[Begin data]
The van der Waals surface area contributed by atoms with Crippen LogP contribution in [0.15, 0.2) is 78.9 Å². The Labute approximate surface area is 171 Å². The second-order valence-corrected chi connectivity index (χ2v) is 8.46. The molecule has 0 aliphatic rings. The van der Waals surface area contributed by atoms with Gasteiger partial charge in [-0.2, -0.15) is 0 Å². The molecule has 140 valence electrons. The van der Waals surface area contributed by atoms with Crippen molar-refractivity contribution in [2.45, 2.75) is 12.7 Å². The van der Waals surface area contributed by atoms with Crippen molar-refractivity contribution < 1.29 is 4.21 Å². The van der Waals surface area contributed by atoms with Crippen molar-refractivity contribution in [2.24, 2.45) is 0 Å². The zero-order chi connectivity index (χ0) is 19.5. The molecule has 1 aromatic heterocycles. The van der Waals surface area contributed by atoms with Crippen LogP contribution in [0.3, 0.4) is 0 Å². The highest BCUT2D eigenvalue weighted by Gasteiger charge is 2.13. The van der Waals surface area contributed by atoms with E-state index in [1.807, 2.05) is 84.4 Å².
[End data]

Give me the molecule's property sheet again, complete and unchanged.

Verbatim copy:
The van der Waals surface area contributed by atoms with Crippen LogP contribution in [0.15, 0.2) is 78.9 Å². The Labute approximate surface area is 171 Å². The second-order valence-corrected chi connectivity index (χ2v) is 8.46. The molecule has 0 aliphatic rings. The van der Waals surface area contributed by atoms with Gasteiger partial charge in [-0.2, -0.15) is 0 Å². The molecule has 140 valence electrons. The van der Waals surface area contributed by atoms with Crippen molar-refractivity contribution in [2.45, 2.75) is 12.7 Å². The van der Waals surface area contributed by atoms with Crippen molar-refractivity contribution < 1.29 is 4.21 Å². The van der Waals surface area contributed by atoms with Crippen molar-refractivity contribution in [2.24, 2.45) is 0 Å². The zero-order chi connectivity index (χ0) is 19.5. The molecule has 1 aromatic heterocycles. The van der Waals surface area contributed by atoms with Crippen LogP contribution in [0.3, 0.4) is 0 Å². The highest BCUT2D eigenvalue weighted by Gasteiger charge is 2.13. The van der Waals surface area contributed by atoms with E-state index in [1.807, 2.05) is 84.4 Å².